UN chief says talks over Sahara gave room for 'in-depth discussions'
"Although there was no visible progress during these negotiations, the two parties have had good, in-depth discussions" during the two-day negotiations that took place on August 10-11 in Manhasset, outskirts of New York, Mr. Ban said at a press briefing at the U.N. headquarters.
"What is important at this stage, he added, is that the two parties agreed to continue dialog."
Morocco and the Algeria-backed Polisario separatists are disputing the control of The Sahara, a former Spanish colony that was ceded to Morocco in 1975 under the Madrid Accord.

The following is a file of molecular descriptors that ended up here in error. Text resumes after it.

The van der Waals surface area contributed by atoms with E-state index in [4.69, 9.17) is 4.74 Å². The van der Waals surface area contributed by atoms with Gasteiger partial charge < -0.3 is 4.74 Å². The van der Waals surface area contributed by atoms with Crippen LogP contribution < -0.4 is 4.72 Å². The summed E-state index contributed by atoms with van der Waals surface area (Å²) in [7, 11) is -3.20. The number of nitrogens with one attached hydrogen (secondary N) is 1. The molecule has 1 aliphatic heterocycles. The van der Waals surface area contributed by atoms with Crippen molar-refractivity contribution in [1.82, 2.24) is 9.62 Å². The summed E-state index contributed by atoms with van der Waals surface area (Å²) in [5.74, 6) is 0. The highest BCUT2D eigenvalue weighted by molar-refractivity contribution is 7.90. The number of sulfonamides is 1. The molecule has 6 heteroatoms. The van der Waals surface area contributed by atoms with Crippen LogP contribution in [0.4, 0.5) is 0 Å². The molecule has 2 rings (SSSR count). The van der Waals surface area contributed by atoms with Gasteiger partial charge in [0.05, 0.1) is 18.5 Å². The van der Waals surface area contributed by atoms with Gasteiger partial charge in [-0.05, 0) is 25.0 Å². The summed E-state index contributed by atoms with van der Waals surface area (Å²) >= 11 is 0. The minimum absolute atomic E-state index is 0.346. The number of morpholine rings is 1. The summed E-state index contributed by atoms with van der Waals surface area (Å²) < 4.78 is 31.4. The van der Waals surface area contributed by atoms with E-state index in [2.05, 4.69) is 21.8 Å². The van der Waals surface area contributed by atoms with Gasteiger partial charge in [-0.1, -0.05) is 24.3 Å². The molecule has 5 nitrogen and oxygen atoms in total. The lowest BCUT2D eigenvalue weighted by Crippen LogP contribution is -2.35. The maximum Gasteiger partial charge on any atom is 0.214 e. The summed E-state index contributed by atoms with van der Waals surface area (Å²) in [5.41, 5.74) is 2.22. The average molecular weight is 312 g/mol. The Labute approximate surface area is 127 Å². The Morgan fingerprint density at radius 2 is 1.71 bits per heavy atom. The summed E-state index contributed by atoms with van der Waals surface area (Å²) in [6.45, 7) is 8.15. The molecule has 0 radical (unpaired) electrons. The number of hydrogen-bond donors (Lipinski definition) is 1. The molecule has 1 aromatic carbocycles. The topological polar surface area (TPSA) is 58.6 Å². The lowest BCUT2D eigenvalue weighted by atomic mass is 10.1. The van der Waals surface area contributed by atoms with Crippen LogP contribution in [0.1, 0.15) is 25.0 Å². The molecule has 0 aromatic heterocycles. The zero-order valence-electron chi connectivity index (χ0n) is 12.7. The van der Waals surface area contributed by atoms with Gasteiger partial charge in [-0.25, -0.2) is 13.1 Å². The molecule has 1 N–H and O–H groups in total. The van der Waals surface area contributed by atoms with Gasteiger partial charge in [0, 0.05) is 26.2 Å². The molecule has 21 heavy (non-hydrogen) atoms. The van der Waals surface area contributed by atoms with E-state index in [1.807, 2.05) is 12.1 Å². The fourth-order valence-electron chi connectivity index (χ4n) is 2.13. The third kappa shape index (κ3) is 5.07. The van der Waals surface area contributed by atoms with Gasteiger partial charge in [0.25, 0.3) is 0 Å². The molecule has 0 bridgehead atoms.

The first round of negotiations was held on June 18-19 in the same venue in application of a U.N. Security Council resolution (1754) urging the two parties to hold “direct negotiations” “without preconditions in good faith.”
“I will continue to encourage the parties concerned to pursue dialog,” the U.N. chief pledged adding that his Personal Envoy (Peter Van Walsum) will continue playing his role of facilitator.
The latest round of talks wrapped up with the parties agreeing that the status quo is unacceptable and the process of negotiations will continue, Mr. Walsum said on Saturday.
During these two rounds, Morocco presented a proposal to grant autonomy to its Southern Provinces – the Sahara- an initiative that was described as "serious and credible" by the five-member countries of the Security Council, and backed by other influential capitals.
The two rounds of negotiations were attended by representatives from neighboring Algeria and Mauritania, who were consulted separately during the talks.